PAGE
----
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The Épuration: World War II French Revenge

German General Anton Dostler is tied to a stake before his execution by firing squad. Photo by Blomgren (1 December 1945). National Archives. PD-US Government. Wikimedia Commons.
German General Anton Dostler is tied to a stake before his execution by firing squad. Photo by Blomgren (1 December 1945). National Archives. PD-US Government. Wikimedia Commons.

The German Occupation of Paris and France turned brutal within eighteen months of their soldiers marching down the avenue des Champs-Élysées on the morning of 14 June 1940. Despite the original orders to respect and act as “gentlemen” to the citizens of Paris, the Germans gradually increased the pressure of their jackboot on the throat of France. After the successful Allied invasion of North Africa (Operation Torch) in November 1942, all pretense of an “independent” French government—Vichy—was gone as was the designation of the Occupied- and Unoccupied-Zones.

La Grande Rafle (The Great Roundup) had taken place over two days in July 1942. More than 13,000 Jewish citizens (approximately 4,000 were children) were arrested, detained, and transported to Auschwitz—only several hundred would return less than three years later. Food was scarce except for the privileged few who could afford the black market or those who kept company with German officers. Detention, interrogation, torture, and execution of hostages, résistants, foreign agents, or anyone else the Nazis deemed unworthy became common place as the Gestapo strengthened its position within the Nazi hierarchy and its grip on Paris.

As the Allies moved closer to Paris in the late summer of 1944 after breaking out of Normandy, the Germans began to make arrangements to leave the city. They knew the consequences if they remained. Even some of the German officers tried to convince their lovers to accompany them back to Germany as they predicted harm would likely come to the women if they remained behind. Little did they know the scope of violence that would descend on suspected collaborators. Read More The Épuration: World War II French Revenge

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An African-American in Pre-WWII Paris

Most of us have never experienced blatant discrimination because of the color of our skin. Every country can point to episodes in its past that are regrettable and if possible, its citizens would certainly jump at the chance to turn the clock back and try to undo the damage. For America, I think most of us would agree that slavery was our low point. Even after the Civil War and emancipation, the Jim Crow laws of the south (and let’s not totally exclude the north) prevented African-Americans from exercising their rights. Before the civil rights movement of the 1960s, entertainers such as Sammy Davis Jr., Louis Armstrong, Ella Fitzgerald, and Nat King Cole were not allowed to stay in Las Vegas hotels (in other words, you can perform here—to segregated audiences—but you can’t stay here). Our story today is about an African-American entertainer who moved to Paris during the Jazz Age because her talents were recognized and appreciated by the French. The welcome mat was always out for her to stay at the hotel of her choice. By the end of her life, Josephine Baker was hailed not only as one of the world’s top entertainers but also a World War II French Resistance hero and one of the leaders of the American Civil Rights movement.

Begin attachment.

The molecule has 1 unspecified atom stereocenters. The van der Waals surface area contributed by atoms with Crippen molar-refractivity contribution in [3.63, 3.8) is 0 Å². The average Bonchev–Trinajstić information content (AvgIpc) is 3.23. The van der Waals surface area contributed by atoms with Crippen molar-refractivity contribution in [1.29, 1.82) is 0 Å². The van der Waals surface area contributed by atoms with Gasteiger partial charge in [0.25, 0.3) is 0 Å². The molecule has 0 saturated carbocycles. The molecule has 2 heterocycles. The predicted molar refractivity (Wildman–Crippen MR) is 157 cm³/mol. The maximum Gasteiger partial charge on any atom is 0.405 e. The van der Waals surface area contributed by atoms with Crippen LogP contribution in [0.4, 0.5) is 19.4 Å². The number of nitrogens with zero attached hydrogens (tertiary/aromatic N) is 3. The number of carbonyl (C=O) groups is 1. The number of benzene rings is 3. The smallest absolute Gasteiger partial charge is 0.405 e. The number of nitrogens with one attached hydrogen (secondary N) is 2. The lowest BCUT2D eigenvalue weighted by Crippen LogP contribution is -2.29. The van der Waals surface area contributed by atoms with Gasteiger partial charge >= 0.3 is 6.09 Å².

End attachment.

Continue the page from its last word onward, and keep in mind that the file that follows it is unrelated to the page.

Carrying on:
Meet Freda Josephine McDonald AKA Josephine Baker

Josephine Baker, singer. Photo by anonymous (c. 1930s). Author’s collection.
Josephine Baker, singer. Photo by anonymous (c. 1930s). Author’s collection.

Josephine Baker (1906–1975) was born into extreme poverty in St. Louis. By the age of eight, her mother began to hire out Josephine as a live-in maid. One of her memories was being abused and punished if she made eye contact with her white employer. Five years later, Josephine was living on the streets and dancing on the street corners to make money (similar to the waifs in Paris—think Edith Piaf—who sang on the street corners in the early 1900s).

Josephine married the first of her four husbands when she was thirteen. At fifteen, she divorced him and married Willie Baker. Although divorcing Willie in 1925, she decided to keep his name as her audiences were beginning to recognize Josephine Baker as a top performer and dancer in the entertainment world. Learn more about Josephine here. Read More An African-American in Pre-WWII Paris